The `silent epidemic’ is about to get rocked, as public health officials are on the verge of recommending that millions of Americans get a one-time test for hepatitis C virus regardless of risk factors.
Calling HCV “an unrecognized health crisis,” the Centers for Disease Control and Prevention has drafted a recommendation calling for millions of Americans to get tested for a liver disease that can insidiously progress in the absence of symptoms. And while newly available treatments can cure the majority of HCV cases, most people do not seek care because they do not know they are infected, the CDC noted.
The prime target of the recommendation: “baby boomers” born form 1945 to 1965. To give that a frame of reference, those that were roughly four to 24 years old in 1969 when the National Anthem was played by Jimi Hendrix on the stage at Woodstock. The CDC estimates that most of the 3.2 million Americans currently infected with HCV fall into this age group.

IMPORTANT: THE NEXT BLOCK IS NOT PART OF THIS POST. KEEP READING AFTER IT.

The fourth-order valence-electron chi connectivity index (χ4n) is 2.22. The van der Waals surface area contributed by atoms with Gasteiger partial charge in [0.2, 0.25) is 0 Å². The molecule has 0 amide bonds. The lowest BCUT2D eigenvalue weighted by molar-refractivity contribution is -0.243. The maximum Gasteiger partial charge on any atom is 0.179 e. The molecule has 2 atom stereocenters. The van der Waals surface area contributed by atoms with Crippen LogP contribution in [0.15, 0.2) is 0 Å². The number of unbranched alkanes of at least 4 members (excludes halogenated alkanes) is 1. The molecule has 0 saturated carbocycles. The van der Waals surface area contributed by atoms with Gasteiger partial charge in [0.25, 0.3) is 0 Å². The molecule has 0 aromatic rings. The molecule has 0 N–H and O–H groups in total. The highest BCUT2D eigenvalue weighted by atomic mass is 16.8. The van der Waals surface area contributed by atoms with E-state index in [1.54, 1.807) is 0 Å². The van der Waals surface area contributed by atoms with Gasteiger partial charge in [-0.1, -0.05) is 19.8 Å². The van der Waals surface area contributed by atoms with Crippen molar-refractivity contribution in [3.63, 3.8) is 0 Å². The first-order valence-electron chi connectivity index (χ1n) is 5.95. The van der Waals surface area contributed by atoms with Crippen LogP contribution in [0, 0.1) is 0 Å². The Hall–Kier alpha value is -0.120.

“Many baby boomers were infected with hepatitis C when they were in their teens and twenties,” the CDC stated. “Some may have become infected through blood transfusions or other health care exposures before universal precautions and widespread blood screening began in 1992. Others may have become infected from experimentation with drug use, even if only once decades ago. Because these exposures were often long ago, many baby boomers may not recall — or may be unwilling to discuss — the events that could have placed them at risk. As a result, many have never been tested for hepatitis C.”
Diagnosing HCV early is key, since the longer the virus goes undetected, the greater a person’s risk of developing serious liver disease, including liver cancer and cirrhosis. Deaths due to HCV are increasing, reaching more than 15,000 in 2007. The CDC’s current public health recommendations focus on testing only those with known HCV risk factors, including those who have ever injected illegal drugs, long-term hemodialysis patients, people with HIV, and children born to HIV-infected mothers.
The new draft recommendations will be available for public comment from May 22 – June 8, 2012, and will be finalized later in the year.
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